Refusing to abide by tradition and participate in the ceremonial transfer of power, Trump will instead hold his own departure ceremony at Joint Base Andrews in Maryland before his final flight aboard Air Force One.
Officials are considering an elaborate send-off event reminiscent of the receptions he's received during state visits abroad, complete with a red carpet, color guard, military band and even a 21-gun salute, according to a person familiar with the planning who spoke on condition of anonymity ahead of a formal announcement.
Trump will become only the fourth president in history to boycott his successor's inauguration. And while he has said he is now committed to a peaceful transition of power — after months of trying to delegitimize Biden's victory with baseless allegations of mass voter fraud and spurring on his supporters who stormed the Capitol — he has made clear he has no interest in making a show of it.
He has not invited the Bidens to the White House for the traditional bread-breaking, nor has he spoken with Biden by phone. Vice President Mike Pence has spoken with his successor, Vice President-elect Kamala Harris, calling her on Thursday to congratulate her and offer assistance, according to two people familiar with the call. Pence will be attending Biden's inauguration, a move Biden has welcomed.
While Trump spends the final days of his presidency ensconced in the White House, more isolated than ever as he confronts the fallout from the Capitol riot, staffers are already heading out the door. Many have already departed, including those who resigned after the attack, while others have been busy packing up their offices and moving out personal belongings — souvenirs and taxidermy included.
On Thursday, chief of staff Mark Meadows’ wife was caught on camera leaving with a dead, stuffed bird. And trade adviser Peter Navarro, who defended the president's effort to overturn the election, was photographed carrying out a giant photo of a meeting between Trump and Chinese President Xi Jinping. (Staff are allowed to purchase the photographs, said White House spokesman Judd Deere.) Also spotted departing the West Wing: a bust of Abraham Lincoln.
Stewart D. McLaurin, the president of the White House Historical Association, said he had reached out to the White House chief usher, who manages the building's artifacts with the White House curator, because of questions raised by the images.
“Be reminded that staff have items of their own that they brought to the White House and can take those items home as they wish. Some items are on loan to staff and offices from other collections and will be returned to those collections,” he said in a statement.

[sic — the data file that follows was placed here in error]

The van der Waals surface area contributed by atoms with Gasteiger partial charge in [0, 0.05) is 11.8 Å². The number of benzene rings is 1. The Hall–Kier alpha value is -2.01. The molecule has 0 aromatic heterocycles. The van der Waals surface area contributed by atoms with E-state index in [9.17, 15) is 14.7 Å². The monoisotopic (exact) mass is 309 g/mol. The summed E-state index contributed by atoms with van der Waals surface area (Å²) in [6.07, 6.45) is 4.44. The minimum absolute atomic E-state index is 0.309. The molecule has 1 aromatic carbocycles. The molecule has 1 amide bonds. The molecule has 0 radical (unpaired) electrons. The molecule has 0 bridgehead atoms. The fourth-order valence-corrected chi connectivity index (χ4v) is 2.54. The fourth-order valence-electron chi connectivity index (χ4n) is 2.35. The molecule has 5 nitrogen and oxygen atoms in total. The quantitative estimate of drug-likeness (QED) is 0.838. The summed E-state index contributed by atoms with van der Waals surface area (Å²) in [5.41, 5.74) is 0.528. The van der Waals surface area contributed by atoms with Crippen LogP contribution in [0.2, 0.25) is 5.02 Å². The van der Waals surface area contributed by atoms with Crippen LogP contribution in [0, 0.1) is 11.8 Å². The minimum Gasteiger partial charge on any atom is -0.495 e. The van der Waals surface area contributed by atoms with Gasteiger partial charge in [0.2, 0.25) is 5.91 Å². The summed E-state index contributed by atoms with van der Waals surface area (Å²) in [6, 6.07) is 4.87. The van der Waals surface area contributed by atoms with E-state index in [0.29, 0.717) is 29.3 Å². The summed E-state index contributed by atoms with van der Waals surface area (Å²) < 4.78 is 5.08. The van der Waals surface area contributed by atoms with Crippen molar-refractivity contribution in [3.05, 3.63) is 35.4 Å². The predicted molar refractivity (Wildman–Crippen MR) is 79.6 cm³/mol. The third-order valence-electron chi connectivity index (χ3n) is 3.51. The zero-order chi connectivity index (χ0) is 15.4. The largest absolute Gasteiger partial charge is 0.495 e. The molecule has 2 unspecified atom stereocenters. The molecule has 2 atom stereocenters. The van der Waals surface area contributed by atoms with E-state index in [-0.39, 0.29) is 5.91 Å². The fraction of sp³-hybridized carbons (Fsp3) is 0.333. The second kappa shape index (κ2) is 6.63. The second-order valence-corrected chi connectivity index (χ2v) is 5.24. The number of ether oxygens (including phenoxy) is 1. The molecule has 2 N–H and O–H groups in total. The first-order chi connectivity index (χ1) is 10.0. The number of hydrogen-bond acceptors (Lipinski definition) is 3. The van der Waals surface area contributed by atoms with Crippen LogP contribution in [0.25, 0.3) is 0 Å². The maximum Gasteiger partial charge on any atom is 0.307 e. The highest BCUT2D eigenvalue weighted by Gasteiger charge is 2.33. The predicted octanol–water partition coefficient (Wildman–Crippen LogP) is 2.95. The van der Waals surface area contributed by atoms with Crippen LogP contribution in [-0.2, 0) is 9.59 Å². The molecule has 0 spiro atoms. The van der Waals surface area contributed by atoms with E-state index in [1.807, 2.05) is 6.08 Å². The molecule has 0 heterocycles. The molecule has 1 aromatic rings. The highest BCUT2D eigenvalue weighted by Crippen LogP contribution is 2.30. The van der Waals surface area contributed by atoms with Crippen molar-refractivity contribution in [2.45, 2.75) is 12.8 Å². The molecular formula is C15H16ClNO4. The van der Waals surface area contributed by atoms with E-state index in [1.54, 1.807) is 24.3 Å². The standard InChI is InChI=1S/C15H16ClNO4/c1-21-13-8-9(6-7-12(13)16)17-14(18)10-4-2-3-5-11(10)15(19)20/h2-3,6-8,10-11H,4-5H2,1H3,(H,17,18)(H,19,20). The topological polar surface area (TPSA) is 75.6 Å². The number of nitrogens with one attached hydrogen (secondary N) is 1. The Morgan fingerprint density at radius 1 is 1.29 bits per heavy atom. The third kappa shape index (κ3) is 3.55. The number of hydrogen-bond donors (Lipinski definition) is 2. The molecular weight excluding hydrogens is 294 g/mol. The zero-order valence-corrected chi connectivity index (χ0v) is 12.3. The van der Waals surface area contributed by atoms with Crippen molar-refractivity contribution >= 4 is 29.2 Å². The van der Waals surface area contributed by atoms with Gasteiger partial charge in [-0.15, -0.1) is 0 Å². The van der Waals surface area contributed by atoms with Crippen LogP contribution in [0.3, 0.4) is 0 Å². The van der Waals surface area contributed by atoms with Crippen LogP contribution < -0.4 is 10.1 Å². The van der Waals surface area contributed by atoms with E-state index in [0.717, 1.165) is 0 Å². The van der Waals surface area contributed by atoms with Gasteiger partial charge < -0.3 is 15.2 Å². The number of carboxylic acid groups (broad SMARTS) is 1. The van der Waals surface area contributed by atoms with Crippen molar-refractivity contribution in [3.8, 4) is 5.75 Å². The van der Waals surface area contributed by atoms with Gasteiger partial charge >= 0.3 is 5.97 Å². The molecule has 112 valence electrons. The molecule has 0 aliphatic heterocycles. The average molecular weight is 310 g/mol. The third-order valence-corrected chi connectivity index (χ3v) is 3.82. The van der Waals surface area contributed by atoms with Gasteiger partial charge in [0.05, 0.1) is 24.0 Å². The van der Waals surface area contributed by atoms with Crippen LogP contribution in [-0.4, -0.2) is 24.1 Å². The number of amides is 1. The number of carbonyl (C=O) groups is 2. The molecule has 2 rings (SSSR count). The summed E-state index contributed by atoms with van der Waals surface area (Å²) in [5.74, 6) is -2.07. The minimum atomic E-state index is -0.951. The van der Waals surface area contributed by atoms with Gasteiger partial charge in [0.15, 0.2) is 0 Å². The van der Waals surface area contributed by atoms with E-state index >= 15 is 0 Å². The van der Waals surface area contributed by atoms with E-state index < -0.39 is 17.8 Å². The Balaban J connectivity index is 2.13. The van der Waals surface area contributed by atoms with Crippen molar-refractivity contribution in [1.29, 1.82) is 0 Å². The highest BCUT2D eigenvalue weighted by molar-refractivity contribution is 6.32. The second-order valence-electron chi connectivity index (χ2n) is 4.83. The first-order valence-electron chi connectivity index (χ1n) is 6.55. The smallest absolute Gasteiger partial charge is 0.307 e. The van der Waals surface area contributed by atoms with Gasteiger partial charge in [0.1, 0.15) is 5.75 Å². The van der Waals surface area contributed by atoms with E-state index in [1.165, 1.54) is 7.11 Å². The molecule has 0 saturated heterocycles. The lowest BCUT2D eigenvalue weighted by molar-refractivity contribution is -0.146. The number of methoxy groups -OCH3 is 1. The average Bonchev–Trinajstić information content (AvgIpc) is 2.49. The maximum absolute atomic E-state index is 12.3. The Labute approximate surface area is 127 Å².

Earlier this week, reporters covering the president's departure from the South Lawn spotted staff taking boxes into the residence for packing up the first family's belongings.
And on Friday the packing continued, with moving crates and boxes dotting the floor of the office suite where senior press aides work steps from the Oval Office in the West Wing. Walls in the hallways outside that once featured a rotating gallery of enlarged photographs of the president and first lady framed in gold suddenly were bare, with only the hooks that held the picture frames left hanging.
Moving trucks pulled in and out of the driveway outside.
While some people have been asked to stick around by the incoming administration, the White House has been reduced to a skeleton crew, with more scheduled to depart on Friday. That includes White House press secretary Kayleigh McEnany. Come Monday, the press staff will be down to two.
Trump will leave Washington with his future deeply uncertain, two weeks after his supporters sent lawmakers and congressional staffers scrambling for safety as they tried to halt the peaceful transition of power. While Trump was once expected to leave office as the most powerful voice in the Republican Party and the leading contender for its 2024 nomination, he has been shunned by much of the party over his response to the violence, which left five people dead, including a Capitol Police officer.
Trump is expected to be joined in Florida by a handful of aides as he mulls his future.
Associated Press writer Zeke Miller contributed to this report.